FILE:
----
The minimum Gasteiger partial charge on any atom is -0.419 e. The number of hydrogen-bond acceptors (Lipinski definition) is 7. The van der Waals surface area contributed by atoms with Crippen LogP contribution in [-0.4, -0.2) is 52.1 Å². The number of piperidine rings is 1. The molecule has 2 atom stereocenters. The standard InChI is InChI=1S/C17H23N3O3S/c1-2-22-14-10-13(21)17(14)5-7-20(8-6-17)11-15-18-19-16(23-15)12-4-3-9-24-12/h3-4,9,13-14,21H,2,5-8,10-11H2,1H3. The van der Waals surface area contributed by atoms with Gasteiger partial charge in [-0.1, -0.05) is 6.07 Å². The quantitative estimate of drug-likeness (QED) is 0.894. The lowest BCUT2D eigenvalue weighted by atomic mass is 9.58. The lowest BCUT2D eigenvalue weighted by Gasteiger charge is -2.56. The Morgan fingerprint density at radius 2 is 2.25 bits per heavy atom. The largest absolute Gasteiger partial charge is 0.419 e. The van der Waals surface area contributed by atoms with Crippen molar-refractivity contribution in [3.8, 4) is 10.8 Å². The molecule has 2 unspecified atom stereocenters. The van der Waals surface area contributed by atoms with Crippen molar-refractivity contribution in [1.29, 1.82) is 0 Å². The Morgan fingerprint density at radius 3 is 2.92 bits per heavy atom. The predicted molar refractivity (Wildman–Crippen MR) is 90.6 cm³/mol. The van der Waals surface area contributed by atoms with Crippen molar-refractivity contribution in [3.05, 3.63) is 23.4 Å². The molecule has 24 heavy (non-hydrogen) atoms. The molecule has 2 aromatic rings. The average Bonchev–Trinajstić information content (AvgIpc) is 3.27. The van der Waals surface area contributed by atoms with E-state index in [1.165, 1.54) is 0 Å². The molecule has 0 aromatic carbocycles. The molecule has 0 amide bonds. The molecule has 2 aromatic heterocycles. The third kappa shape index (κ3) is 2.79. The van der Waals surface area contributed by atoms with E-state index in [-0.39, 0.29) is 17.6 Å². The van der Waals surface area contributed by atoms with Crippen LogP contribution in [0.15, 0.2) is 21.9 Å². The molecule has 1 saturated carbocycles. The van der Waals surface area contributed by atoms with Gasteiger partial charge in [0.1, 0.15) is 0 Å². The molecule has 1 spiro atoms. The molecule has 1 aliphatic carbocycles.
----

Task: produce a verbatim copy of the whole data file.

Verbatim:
The minimum Gasteiger partial charge on any atom is -0.419 e. The number of hydrogen-bond acceptors (Lipinski definition) is 7. The van der Waals surface area contributed by atoms with Crippen LogP contribution in [-0.4, -0.2) is 52.1 Å². The number of piperidine rings is 1. The molecule has 2 atom stereocenters. The standard InChI is InChI=1S/C17H23N3O3S/c1-2-22-14-10-13(21)17(14)5-7-20(8-6-17)11-15-18-19-16(23-15)12-4-3-9-24-12/h3-4,9,13-14,21H,2,5-8,10-11H2,1H3. The van der Waals surface area contributed by atoms with Gasteiger partial charge in [-0.1, -0.05) is 6.07 Å². The quantitative estimate of drug-likeness (QED) is 0.894. The lowest BCUT2D eigenvalue weighted by atomic mass is 9.58. The lowest BCUT2D eigenvalue weighted by Gasteiger charge is -2.56. The Morgan fingerprint density at radius 2 is 2.25 bits per heavy atom. The largest absolute Gasteiger partial charge is 0.419 e. The van der Waals surface area contributed by atoms with Crippen molar-refractivity contribution in [3.8, 4) is 10.8 Å². The molecule has 2 unspecified atom stereocenters. The van der Waals surface area contributed by atoms with Crippen molar-refractivity contribution in [1.29, 1.82) is 0 Å². The Morgan fingerprint density at radius 3 is 2.92 bits per heavy atom. The predicted molar refractivity (Wildman–Crippen MR) is 90.6 cm³/mol. The van der Waals surface area contributed by atoms with Crippen molar-refractivity contribution in [3.05, 3.63) is 23.4 Å². The molecule has 24 heavy (non-hydrogen) atoms. The molecule has 2 aromatic rings. The average Bonchev–Trinajstić information content (AvgIpc) is 3.27. The van der Waals surface area contributed by atoms with E-state index in [1.165, 1.54) is 0 Å². The molecule has 0 aromatic carbocycles. The molecule has 0 amide bonds. The molecule has 2 aromatic heterocycles. The third kappa shape index (κ3) is 2.79. The van der Waals surface area contributed by atoms with E-state index in [-0.39, 0.29) is 17.6 Å². The van der Waals surface area contributed by atoms with Crippen LogP contribution in [0.15, 0.2) is 21.9 Å². The molecule has 1 saturated carbocycles. The van der Waals surface area contributed by atoms with Gasteiger partial charge in [0.1, 0.15) is 0 Å². The molecule has 1 spiro atoms. The molecule has 1 aliphatic carbocycles.